Thursday, October 09, 2014

Deadly Bayou

By A. C. Mason
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Mystery/Crime, 357 pages
Cover art by Trisha FitzGerald

Cypress Lake Chief of Police Jim Foret is found critically wounded near the place his father committed suicide and dies later at the hospital. Evidence at the scene suggests his gunshot wound is also self-inflicted. His widow, Susan believes he has been murdered. Will she end up a victim herself before the killer is brought to justice?

Excerpt: Cypress Lake, Louisiana, Monday, July 22

I took one look at Sheriff Danny Marchand standing in the doorway and knew immediately something was terribly wrong. My usually easy-going neighbor had the most somber expression I’d ever seen on his face.

“You look so serious. What’s wrong?”

He took a step inside, ducking his head slightly to accommodate his over six foot height as he came through the doorway. “Jim’s been shot.” His voice sounded official.

My heart thumped loud and fast. I could hardly breathe. “How…?”

“He’s at West Lake Memorial in surgery. Come on. I’ll drive you there.”

“The kids are across the street…”

“Don’t worry. Rachel will take care of them.”

I moved in a daze out the door. Before I realized, the city had whizzed by the car windows in a blur.

The siren sounded muted in my ears. Danny refrained from speaking; I was thankful for his consideration. Even though I wanted to know how this had happened, I wouldn’t have been able to carry on an intelligent conversation. All my thoughts centered on this nightmarish scenario. My husband Jim, the Cypress Lake police chief, had been shot and was lying on an operating table. Maybe those were also Danny’s thoughts.

Hospitals with their stark and sterile environment always depressed me. Today West Lake Memorial Hospital seemed even more austere. I wanted to see Jim, to know he was still alive. Touching him wasn’t possible at the moment. All I could do was say prayers.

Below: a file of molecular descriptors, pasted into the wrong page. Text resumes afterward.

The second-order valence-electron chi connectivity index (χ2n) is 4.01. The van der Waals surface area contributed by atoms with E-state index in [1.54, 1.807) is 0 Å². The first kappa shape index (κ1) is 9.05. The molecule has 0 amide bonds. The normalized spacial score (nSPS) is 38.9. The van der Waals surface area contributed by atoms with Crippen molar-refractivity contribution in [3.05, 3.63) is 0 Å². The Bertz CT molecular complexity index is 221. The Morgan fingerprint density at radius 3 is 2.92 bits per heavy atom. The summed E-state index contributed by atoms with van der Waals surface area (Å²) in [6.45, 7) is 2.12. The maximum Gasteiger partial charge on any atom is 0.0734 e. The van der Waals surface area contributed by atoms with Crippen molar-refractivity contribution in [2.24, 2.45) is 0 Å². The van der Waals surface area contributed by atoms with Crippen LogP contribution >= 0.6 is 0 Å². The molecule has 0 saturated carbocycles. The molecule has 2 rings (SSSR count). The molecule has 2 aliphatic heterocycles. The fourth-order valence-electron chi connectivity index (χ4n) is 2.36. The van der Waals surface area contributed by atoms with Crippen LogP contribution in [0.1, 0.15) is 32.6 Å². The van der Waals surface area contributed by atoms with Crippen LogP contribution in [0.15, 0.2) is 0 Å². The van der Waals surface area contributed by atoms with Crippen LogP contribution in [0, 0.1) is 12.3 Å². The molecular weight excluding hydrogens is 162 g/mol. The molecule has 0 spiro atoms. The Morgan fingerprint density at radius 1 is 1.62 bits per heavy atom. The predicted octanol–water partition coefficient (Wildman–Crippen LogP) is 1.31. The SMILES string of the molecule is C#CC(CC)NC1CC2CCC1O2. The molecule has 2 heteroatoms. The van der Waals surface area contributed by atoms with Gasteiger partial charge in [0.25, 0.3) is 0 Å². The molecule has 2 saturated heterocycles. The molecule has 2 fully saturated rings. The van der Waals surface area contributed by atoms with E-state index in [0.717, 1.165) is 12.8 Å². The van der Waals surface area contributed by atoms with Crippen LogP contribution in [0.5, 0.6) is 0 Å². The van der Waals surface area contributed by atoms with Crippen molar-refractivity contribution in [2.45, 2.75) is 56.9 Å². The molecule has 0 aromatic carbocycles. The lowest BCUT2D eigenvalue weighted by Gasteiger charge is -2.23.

Several of Jim’s officers, along with a couple of sheriff deputies, milled around in the hall outside the waiting room. Their facial expressions conveyed sympathy for me. I didn’t want sympathy—I wanted my husband.

I took a seat in one of the padded chairs in the waiting room. Danny sat next to me and clasped my hand in his much larger one.

Finally summoning the courage, I asked, “Tell me the truth. How bad are his injuries?”

“Pretty bad,” he said. “Critical, in fact—a shot to the abdomen.”

Chills ran up my spine. The worst nightmare a policeman’s wife could imagine was her husband getting wounded in the line of duty.

“Where did this happen?”

Danny averted his gaze for an instant. “Out by Bayou Jean Baptiste.”

My heart raced. The location his father had chosen to commit suicide. “What happened?”

“We don’t know anything right now.” He looked uncomfortable.

“What do you mean? Was he alone?”

“As near as we can tell. The scene’s still being investigated. A couple of fishermen discovered him and called nine-one-one.”

“How’d he get out there?”

“We found his boat tied up nearby.”

“His boat?”

“You didn’t notice it was gone?”

I shook my head. “He kept the boat in that little shed in the back yard. I had no reason to look over there.”

He nodded. “So he left the house before you woke up.”

“Yes. In fact I didn’t even hear him leave.” Something about Danny’s demeanor told me he wasn’t telling the whole story. “Danny, I want to know everything.”

“There’s nothing more I can tell you right now,” he said in a gentle, but still official voice.

I persisted, “I know you’re not telling me everything.”

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